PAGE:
How General Contractors Can Limit Their Liability
By Corey B. Stern
In a recent case, an Illinois Court has confirmed the ability of the General Contractor to limit its liability to pay the subcontractor/material-man, based solely upon whether the General Contractor gets payment from the Owner. Specifically, the court dealt with whether the parties’ subcontract required the General Contractor to pay the Subcontractor for the work performed.
In a typical contract, there are two type of payment provisions: “pay-when-paid” and “pay-if-paid.” The General Contractor could limit its responsibility to pay the Subcontractor by providing a certain contract provision called a “pay-if-paid” clause. In a pay-if-paid clause, a certain event is necessary before the General Contractor is required to pay the subcontractor. A pay-when-paid clause only addresses the amount and timing of the payments. For example, that the funds will be paid within a certain number of days after completion of the project.
A pay-if-paid clause addresses the ultimate liability of payment. In that regard, a certain action must occur first before payment must be made. For example: i) payment by the Owner to the General Contractor; ii) the completion of the work; iii) the architect issuing or approving of a certificate of payment; and/or iv) the architect’s or any other third party’s approval of the work. Any one or all of these actions could be required, before payment is required to be made by the general contractor to the subcontractor. There are no magic words that should be used. However, the use of the word “if” may help in the understanding of the payment terms.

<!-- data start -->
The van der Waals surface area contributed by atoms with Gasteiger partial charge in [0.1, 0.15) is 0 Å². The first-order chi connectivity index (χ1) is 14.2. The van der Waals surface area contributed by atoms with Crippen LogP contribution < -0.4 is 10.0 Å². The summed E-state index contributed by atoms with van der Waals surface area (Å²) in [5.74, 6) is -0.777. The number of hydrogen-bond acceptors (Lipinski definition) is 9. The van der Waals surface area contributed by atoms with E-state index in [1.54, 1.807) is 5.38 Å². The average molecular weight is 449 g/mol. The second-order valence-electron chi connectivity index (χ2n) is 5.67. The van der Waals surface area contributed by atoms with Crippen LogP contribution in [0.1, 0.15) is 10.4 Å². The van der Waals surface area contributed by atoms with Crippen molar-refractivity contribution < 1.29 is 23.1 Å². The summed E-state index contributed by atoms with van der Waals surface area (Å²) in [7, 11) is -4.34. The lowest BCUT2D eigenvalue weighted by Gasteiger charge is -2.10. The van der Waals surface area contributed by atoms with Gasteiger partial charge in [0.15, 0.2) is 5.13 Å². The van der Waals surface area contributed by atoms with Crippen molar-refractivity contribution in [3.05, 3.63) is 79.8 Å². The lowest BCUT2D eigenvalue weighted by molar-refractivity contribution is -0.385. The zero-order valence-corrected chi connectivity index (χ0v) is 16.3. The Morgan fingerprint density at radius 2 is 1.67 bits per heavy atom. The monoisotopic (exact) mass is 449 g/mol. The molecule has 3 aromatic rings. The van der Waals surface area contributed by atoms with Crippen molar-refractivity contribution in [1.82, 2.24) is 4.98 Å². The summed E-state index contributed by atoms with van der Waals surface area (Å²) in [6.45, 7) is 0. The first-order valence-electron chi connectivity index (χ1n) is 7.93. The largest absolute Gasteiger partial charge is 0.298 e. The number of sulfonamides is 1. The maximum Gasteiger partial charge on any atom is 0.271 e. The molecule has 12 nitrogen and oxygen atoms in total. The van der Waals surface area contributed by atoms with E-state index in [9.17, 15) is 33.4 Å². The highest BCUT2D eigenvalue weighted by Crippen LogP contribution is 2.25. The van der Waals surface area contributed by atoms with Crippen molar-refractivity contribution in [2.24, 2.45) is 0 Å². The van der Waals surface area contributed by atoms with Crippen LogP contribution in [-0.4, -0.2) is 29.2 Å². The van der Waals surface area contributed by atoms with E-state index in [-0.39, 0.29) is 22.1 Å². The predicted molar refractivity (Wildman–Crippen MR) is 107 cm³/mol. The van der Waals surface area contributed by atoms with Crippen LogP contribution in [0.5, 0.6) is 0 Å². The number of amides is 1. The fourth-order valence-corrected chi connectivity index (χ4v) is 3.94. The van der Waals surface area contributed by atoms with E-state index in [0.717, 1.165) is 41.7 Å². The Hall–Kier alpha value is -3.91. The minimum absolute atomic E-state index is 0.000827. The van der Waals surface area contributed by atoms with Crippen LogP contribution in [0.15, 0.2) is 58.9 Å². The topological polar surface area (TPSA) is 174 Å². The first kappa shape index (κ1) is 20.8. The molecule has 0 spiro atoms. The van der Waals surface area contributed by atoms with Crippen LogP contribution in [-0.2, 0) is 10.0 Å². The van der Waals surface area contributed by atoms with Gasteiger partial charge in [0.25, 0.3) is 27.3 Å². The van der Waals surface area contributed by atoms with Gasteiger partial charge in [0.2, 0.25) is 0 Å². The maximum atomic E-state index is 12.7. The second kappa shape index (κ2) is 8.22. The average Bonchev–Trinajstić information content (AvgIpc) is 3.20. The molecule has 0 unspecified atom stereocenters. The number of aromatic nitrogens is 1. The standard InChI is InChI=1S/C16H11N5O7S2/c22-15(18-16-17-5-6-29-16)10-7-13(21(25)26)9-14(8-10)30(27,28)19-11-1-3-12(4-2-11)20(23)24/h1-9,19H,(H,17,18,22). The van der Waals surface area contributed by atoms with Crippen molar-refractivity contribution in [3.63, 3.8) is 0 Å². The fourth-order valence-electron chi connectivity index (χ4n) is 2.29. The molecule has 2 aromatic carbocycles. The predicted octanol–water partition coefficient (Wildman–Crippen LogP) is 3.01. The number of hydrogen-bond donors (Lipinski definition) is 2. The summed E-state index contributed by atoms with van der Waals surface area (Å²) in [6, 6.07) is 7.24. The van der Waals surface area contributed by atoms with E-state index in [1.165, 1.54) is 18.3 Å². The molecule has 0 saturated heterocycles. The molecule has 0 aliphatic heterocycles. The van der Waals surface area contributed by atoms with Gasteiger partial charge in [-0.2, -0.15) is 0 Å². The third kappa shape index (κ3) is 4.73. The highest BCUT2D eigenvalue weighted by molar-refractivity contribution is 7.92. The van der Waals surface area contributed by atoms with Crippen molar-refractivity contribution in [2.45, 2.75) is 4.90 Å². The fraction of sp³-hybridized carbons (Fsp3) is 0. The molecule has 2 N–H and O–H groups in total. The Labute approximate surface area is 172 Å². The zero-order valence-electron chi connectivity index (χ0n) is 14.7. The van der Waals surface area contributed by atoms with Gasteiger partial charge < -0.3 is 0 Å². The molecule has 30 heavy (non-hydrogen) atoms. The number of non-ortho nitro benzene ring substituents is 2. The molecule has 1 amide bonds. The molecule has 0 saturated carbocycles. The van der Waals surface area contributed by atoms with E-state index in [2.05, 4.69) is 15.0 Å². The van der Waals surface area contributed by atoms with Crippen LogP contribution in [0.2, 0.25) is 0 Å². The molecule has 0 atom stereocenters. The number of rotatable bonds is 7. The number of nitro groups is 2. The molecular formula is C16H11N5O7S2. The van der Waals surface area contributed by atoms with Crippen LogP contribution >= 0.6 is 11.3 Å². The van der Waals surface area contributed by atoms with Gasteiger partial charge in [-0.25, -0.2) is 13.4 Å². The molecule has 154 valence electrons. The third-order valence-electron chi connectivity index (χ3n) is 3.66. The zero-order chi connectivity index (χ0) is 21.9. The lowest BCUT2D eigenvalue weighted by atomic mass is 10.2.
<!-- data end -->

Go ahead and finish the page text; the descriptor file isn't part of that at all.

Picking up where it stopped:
A “pay-if-paid” clause provides notice to the subcontractor that the owner is solely responsible for payment for the construction work performed or materials provided.
As a practical matter, every General Contractor should have a “pay-if-paid” clause in its contract with the Subcontractor. Even if the General Contractor is signing the Subcontractor’s proposal, an addendum or separate page could be executed by the parties providing for this clause. In most construction contracts the General Contractor will be using the Owner’s money to pay its Subcontractors, so this payment term should be disclosed. There is no reason for the General Contractor to assume additional liability on a construction project which is already very fluid and riddled with unforeseen circumstances. Finally, by executing a “pay-if-paid” clause, in the event that a General Contractor needs to enforce its mechanic lien or contract rights against the Owner, the General Contractor can do so without also having to defend against the Subcontractor’s contract claim against the General Contractor.
For further information on drafting and enforcing home building contracts, drafting a “pay-if-paid” clause and prosecuting or defending any construction litigation issue, contact Corey B. Stern from Chitkowski Law Offices at 630-824-4809 or email@example.com.